Superheavy element 114 (flerovium) is a volatile metal
An international research team has succeeded in gaining new insights into the chemical properties of the superheavy element flerovium - element 114 - at the accelerator facilities of the GSI Helmholtz Center for Heavy Ion Research in Darmstadt. The measurements show that flerovium is the most volatile metal in the periodic table.
Flerovium is thus the heaviest element in the periodic table that has been chemically studied.
Figure 1.: Experimental setup at the TASCA separator and the registered deposition pattern of the eight flerovium atoms (288,289Fl) together with those of lead (186Pb), mercury (182-184Hg), and radon (219Rn) in the COMPACT chromatography channel.
Under the leadership of groups from Darmstadt and Mainz, the two longest-lived flerovium isotopes currently known, flerovium-288 and flerovium-289, were produced using the accelerator facilities at GSI/FAIR and were chemically investigated at the TASCA experimental setup. In the periodic table, flerovium is placed below the heavy metal lead. However, early predictions had postulated that relativistic effects of the high charge in the nucleus of the superheavy element on its valence electrons would lead to noble gas-like behavior, while more recent ones had rather suggested a weakly metallic behavior. To date, its interaction with gold was investigated in two gas-solid chromatography experiments, which reported two different types of interaction, however, each based on a level of a few registered atoms only. Whereas noble-gas-like properties were suggested from the first experiment performed in Dubna (Eichler et al., Radiochim. Acta 2010), the second one, performed at GSI (Yakushev et al., Inorg. Chem. 2016) pointed at a volatile-metal-like character. The two experiments were unable to clearly establish the character. To elucidate the chemical character, further experimental data on the adsorption of Fl on silicon oxide and gold surfaces were obtained at GSI. The analysis of the full data set has now been published (A. Yakushev et al., Front. Chem. 10, 976635 (2022)). The new results show that, as expected, flerovium is inert but capable of forming stronger chemical bonds than noble gases, if conditions are suitable. Flerovium is consequently the most volatile metal in the periodic table.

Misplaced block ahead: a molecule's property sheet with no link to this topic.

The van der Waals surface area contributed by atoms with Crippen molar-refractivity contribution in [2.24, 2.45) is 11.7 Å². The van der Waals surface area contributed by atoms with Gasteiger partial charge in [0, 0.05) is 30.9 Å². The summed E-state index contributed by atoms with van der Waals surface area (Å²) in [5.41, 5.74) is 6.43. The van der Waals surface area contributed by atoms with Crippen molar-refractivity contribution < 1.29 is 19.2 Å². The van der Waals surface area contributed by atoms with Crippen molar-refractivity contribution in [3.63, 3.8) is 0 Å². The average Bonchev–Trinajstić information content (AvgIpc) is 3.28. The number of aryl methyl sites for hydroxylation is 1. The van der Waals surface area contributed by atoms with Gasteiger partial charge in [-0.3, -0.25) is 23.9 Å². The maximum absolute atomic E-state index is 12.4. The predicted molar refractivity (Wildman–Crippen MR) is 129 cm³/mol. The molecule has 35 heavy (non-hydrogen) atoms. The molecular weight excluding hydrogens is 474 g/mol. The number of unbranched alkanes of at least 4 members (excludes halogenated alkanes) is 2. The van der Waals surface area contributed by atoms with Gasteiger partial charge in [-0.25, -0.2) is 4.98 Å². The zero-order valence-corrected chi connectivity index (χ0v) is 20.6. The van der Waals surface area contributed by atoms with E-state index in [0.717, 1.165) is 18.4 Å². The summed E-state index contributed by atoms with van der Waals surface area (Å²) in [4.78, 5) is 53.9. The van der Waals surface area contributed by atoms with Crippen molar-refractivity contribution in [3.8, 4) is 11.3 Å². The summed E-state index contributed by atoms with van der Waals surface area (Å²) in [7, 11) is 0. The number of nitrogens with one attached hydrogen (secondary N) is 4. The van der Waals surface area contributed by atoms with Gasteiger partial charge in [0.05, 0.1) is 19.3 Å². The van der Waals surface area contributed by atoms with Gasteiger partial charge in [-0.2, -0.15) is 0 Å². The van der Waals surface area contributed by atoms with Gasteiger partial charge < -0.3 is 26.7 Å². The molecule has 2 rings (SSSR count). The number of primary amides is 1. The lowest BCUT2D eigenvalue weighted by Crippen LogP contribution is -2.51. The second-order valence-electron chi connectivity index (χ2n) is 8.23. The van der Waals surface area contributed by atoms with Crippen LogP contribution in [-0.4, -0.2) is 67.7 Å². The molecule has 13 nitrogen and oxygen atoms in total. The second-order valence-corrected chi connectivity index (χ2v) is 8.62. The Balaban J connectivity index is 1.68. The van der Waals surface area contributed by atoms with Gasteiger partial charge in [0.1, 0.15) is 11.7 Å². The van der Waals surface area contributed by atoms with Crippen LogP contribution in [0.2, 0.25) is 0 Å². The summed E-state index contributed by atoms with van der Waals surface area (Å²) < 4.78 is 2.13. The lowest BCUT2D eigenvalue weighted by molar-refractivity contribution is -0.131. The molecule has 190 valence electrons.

Figure 2.: Dr. Alexander Yakushev, spokesperson of the experiment, and Dr. Lotte Lens are fine-tuning the data acquisition system for the registration of flerovium atoms. The vacuum chamber containing the COMPACT chromatography channel can be seen in front; in the upper right background, the last red magnet from the TASCA separator is visible.
Photo/©: G. Otto / GSI
- Joint press release of GSI Helmholtz Centre for Heavy Ion Research, Helmholtz Institute Mainz and Johannes Gutenberg University Mainz (pdf-file; German / English)
Alexander Yakushev1,2*, Lotte Lens1,3, Christoph E. Düllmann1,2,3, Jadambaa Khuyagbaatar1,2, Egon Jäger1, Jörg Krier1, Jörg Runke1,3, Helena M. Albers1, Masato Asai4, Michael Block1,2,3, John Despotopulos5, Antonio Di Nitto1,3, Klaus Eberhardt3, Ulrika Forsberg6, Pavel Golubev6, Michael Götz1,2,3, Stefan Götz1,2,3, Hiromitsu Haba7, Laura Harkness-Brennan8, Rolf Dietrich Herzberg8, Fritz Peter Heßberger1,2, David Hinde9, Annett Hübner1, Daniel Judson8, Birgit Kindler1, Y. Komori7, Joonas Konki10, Jens Volker Kratz3, Nikolaus Kurz1, Mustapha Laatiaoui1,2,3, Susanta Lahiri11, Bettina Lommel1, Moumita Maiti12, Andrew Mistry1,2, Christoph Mokry2,3, Ken J. Moody5, Yuichiro Nagame4, Jon Petter Omtvedt13, Philippos Papadakis8, Valeria Pershina1, Dirk Rudolph6, Luis G. Samiento6, Tetsuya K. Sato4, Matthias Schädel1, Paul Scharrer1,2,3, Brigitta Schausten1, Dawn A. Shaughnessy5, Jutta Steiner1, Petra Thörle-Pospiech2,3, Atsushi Toyoshima4, Norbert Trautmann3, Kazuaki Tsukada4, Juha Uusitalo10, Kay-Obbe Voss1, Andrew Ward8, M. Wegrzecki14, Norbert Wiehl2,3, Elizabeth Williams9, and Vera Yakusheva1,2
On the Adsorption and Reactivity of Element 114, Flerovium
Front. Chem. 10, 976635 (2022)
- GSI Helmholtzzentrum für Schwerionenforschung GmbH, Darmstadt, Germany
- Helmholtz-Institut Mainz, Mainz, Germany
- Johannes Gutenberg University Mainz, Mainz, Germany
- Japan Atomic Energy Agency, Tokai, Japan
- Lawrence Livermore National Laboratory, Livermore, CA, United States
- Lund University, Lund, Sweden
- RIKEN, Wako, Japan
- University of Liverpool, Liverpool, United Kingdom
- Australian National University, Canberra, ACT, Australia
- University of Jyväskylä, Jyväskylä, Finland
- Saha Institute of Nuclear Physics, Kolkata, India
- Indian Institute of Technology Roorkee, Roorkee, India
- University of Oslo, Oslo, Norway
- Łukasiewicz Research Network—Institute of Electron Technology, Warsaw, Poland